Between the ages of 1 and 4, the child will start to show an increased interest in food, ask for extra food and behave badly to get extra food. This behaviour increases during childhood and is seen in all children with Prader-Willi syndrome. It can include:

  • tantrums and angry behaviour to get food
  • interest in pictures of food, food-related play or discussion of food
  • hiding or stealing food, or stealing money to get food
  • eating inappropriate items, frozen or uncooked food, or waste food
  • very good memory for people who have given food to them in the past or situations where food was available

Children with Prader-Willi syndrome can tolerate much larger amounts of food before their body automatically vomits it back up, and they're not as sensitive to pain. Therefore, they can eat objects that would make other people very ill.

This means they're at higher risk of:

  • food poisoning
  • choking
  • a stomach rupture – where the stomach splits open, sometimes causing life-threatening infection

Vomiting and stomach pain are the two most common signs of a gastric rupture. People with Prader-Willi syndrome don't usually vomit or complain about stomach pain, so take these symptoms very seriously if they happen to your child. Call your care team or GP immediately for advice.

Children with Prader-Willi syndrome don't always become obese and can remain slim if diet and food issues are controlled. They will never learn to control their food intake themselves and it must be managed for them.

They also have a slow metabolism, and require less food and fewer calories than other children of the same age. Reduced muscle tone means they are less physically active and don't burn off as much energy as other children.

Learning difficulties and delay in development

Most children with Prader-Willi syndrome have mild to moderate learning difficulties with a low IQ.

This means it will take longer for a child with Prader-Willi syndrome to reach important developmental milestones. For example, a child with the syndrome will typically begin sitting up at around 12 months and start walking at around 24 months. Many are late to talk and have difficulty pronouncing some sounds.

Most children with Prader-Willi syndrome can attend a mainstream school with extra support, although some will move to a special school at secondary level

Their short-term memory is usually poor, although they often have a good long-term memory.

Despite these problems, children with Prader-Willi syndrome tend to be good at solving puzzles, such as word searches and jigsaws.

Short stature

Children with Prader-Willi syndrome are usually much shorter than other children of their own age. This is usually apparent by the time they're 2 years old.

Low levels of human growth hormone (HGH) contribute to the short stature, and they won't go through the typical growth spurt during puberty.

If HGH isn't replaced, the average adult height for people with Prader-Willi syndrome is 159cm (5ft 2in) for a man and 149cm (4ft 10in) for a woman.

Children can be prescribed an artificial version of HGH to encourage growth (see managing Prader-Willi syndrome).

Behavioural problems

Most children with Prader-Willi syndrome have difficult behaviour traits such as tantrums and stubbornness. Typical behavioural problems include:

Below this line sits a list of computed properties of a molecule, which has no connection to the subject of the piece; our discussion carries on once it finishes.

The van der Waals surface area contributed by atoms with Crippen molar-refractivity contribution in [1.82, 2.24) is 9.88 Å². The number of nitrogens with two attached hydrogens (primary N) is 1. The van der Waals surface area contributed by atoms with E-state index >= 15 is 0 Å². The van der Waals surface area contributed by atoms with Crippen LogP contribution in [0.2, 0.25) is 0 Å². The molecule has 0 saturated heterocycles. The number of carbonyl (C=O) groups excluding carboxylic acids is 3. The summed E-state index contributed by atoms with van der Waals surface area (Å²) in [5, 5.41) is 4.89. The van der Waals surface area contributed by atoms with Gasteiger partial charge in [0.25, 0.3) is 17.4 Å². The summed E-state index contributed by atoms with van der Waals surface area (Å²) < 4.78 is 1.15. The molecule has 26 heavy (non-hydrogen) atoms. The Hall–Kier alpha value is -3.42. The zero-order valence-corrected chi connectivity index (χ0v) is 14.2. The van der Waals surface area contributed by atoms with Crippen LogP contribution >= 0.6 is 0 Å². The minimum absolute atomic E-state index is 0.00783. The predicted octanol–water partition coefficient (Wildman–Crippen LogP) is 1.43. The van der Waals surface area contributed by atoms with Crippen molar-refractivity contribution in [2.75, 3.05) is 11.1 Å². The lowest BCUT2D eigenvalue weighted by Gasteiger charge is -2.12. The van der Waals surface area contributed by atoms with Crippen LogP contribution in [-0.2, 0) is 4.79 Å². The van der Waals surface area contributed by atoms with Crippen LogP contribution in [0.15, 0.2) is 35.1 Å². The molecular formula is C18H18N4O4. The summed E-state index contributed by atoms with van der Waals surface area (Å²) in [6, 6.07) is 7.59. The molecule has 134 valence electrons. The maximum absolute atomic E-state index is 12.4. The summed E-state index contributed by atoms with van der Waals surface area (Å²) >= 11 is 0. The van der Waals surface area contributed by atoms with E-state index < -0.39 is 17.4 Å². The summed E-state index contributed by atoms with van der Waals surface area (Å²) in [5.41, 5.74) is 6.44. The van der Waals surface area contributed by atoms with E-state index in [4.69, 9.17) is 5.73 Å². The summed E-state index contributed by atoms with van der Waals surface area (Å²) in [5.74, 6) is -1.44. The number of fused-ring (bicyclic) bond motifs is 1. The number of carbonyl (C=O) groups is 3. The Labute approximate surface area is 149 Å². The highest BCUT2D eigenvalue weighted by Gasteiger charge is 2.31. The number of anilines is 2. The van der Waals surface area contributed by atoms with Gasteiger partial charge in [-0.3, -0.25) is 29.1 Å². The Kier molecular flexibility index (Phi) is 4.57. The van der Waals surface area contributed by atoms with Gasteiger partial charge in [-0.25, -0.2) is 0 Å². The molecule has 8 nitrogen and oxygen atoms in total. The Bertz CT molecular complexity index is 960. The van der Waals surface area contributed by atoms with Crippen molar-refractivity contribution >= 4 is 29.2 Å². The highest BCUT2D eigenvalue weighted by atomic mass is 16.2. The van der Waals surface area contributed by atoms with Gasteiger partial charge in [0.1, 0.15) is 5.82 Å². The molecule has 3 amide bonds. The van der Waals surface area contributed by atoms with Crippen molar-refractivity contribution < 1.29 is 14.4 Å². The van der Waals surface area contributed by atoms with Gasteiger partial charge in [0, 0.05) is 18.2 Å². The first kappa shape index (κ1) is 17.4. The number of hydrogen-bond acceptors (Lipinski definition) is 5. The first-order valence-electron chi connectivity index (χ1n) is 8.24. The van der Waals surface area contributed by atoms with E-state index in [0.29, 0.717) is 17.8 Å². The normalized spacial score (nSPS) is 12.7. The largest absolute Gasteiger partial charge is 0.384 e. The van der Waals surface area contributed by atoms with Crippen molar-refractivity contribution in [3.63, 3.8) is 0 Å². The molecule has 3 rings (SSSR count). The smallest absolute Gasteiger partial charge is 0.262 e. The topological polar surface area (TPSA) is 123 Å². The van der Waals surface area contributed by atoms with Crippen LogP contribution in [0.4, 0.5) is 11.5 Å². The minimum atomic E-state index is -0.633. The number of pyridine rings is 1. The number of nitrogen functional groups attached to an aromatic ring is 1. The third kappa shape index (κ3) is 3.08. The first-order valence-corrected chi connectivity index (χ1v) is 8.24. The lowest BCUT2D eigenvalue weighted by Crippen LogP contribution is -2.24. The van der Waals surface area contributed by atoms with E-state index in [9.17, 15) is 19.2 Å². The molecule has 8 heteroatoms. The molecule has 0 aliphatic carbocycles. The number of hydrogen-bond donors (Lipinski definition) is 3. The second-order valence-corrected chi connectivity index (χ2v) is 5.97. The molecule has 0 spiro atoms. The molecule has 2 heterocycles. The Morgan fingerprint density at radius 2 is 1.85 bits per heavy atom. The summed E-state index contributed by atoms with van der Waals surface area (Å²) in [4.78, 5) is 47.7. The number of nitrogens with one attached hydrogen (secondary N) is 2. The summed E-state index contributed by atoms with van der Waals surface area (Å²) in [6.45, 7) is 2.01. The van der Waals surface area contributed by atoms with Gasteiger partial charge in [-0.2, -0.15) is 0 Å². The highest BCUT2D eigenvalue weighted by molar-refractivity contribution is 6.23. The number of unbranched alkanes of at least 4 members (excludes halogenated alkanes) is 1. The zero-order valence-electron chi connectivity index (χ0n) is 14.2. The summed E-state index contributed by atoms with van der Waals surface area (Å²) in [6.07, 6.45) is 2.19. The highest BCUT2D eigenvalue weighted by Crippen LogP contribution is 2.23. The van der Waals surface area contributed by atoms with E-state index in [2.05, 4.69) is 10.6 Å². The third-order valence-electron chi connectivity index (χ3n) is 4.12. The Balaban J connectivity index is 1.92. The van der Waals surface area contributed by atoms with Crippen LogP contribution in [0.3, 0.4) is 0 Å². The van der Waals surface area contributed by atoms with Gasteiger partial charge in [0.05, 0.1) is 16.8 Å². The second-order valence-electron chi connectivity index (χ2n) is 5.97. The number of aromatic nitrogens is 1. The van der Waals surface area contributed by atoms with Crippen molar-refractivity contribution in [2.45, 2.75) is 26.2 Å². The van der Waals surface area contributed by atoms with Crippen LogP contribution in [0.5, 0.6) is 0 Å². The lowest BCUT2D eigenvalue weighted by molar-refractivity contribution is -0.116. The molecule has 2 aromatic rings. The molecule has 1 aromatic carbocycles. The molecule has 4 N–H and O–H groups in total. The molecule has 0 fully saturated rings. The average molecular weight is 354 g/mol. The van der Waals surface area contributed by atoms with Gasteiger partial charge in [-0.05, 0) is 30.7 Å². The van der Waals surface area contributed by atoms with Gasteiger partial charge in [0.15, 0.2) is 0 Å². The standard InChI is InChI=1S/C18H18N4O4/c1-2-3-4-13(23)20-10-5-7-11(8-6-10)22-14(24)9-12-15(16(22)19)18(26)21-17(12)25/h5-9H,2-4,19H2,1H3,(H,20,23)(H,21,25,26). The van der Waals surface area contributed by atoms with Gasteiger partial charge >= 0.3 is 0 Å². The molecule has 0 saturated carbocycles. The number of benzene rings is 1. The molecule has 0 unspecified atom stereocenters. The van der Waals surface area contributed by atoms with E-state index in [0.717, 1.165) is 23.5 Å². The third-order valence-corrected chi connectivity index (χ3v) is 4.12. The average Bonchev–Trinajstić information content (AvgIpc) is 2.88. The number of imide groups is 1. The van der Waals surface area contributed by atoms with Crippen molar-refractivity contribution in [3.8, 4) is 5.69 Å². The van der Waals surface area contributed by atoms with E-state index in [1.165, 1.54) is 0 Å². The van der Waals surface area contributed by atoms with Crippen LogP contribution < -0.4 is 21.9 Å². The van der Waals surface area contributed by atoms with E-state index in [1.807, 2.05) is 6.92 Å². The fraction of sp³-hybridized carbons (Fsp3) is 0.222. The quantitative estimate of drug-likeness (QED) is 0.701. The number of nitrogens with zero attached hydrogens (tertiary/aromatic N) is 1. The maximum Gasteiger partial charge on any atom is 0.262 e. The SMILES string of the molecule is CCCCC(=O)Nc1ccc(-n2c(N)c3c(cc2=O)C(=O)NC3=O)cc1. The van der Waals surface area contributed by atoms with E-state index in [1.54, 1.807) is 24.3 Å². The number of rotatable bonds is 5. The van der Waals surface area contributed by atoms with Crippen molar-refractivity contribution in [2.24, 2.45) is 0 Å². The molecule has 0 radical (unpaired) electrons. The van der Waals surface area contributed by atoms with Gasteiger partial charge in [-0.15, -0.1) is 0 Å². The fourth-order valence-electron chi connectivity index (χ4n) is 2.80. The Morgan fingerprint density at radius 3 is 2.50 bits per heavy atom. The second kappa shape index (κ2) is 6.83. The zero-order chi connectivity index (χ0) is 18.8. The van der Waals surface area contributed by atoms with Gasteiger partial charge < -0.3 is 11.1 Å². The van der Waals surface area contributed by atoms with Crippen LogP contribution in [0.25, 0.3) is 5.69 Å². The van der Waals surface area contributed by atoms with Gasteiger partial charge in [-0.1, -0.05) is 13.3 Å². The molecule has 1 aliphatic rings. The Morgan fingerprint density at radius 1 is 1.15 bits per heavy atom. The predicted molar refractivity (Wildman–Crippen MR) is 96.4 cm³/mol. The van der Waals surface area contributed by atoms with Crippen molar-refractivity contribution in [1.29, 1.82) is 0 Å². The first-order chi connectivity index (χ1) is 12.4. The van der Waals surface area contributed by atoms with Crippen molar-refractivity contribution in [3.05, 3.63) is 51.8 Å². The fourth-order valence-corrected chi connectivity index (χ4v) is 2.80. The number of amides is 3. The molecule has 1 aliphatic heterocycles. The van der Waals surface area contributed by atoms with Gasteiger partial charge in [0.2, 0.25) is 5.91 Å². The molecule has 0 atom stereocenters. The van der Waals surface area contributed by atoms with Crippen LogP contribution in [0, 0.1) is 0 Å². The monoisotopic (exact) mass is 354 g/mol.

• temper tantrums and sudden rages, which can be triggered by minor events
  • stubbornness and being very argumentative
  • controlling and manipulative behaviour
  • asking the same question over and over again, or frequently returning to the same topic in a conversation
  • repeating the same activity (such as playing the same game or watching the same video repeatedly)
  • keeping a very strict daily routine – any unexpected disruption to the routine can upset them

While these behavioural problems can be challenging for parents to deal with, children with Prader-Willi syndrome also have many positive aspects to their personality, such as being affectionate, kind, caring and funny.

Skin picking

As many as 4 out of 5 children with Prader-Willi syndrome persistently pick their skin, usually their face, hands or arms. They may scratch, pierce or pull at their skin, sometimes using paper clips or tweezers. It can result in open sores, scarring and infection.

Some children may pick out pieces of poo from their bottom. As well as causing embarrassment for children and parents, this can result in bleeding and infection.

Sleep problems

Many children with Prader-Willi syndrome have problems sleeping. They can become tired and sleep during the day but then wake during the night or very early in the morning.

Some children have interrupted breathing during sleep (sleep apnoea). These episodes cause excessive sleepiness in the day, which only worsens inactivity and obesity.

Sleep apnoea gets worse as you gain weight, leading to a vicious cycle. It can also be dangerous to have interrupted breathing at night.

It's important to identify sleep apnoea because effective treatment and support is available. Read more about treating sleep apnoea.

High pain and vomiting tolerance

Children with Prader-Willi syndrome have a high tolerance for pain, which can be potentially dangerous.

For example, a serious condition such as appendicitis would cause severe pain in most people but may pass unnoticed or be a minor upset for a child with Prader-Willi syndrome.

Therefore, if a child with Prader-Willi syndrome does complain of pain, it should be taken seriously.

Abnormal curvature of the spine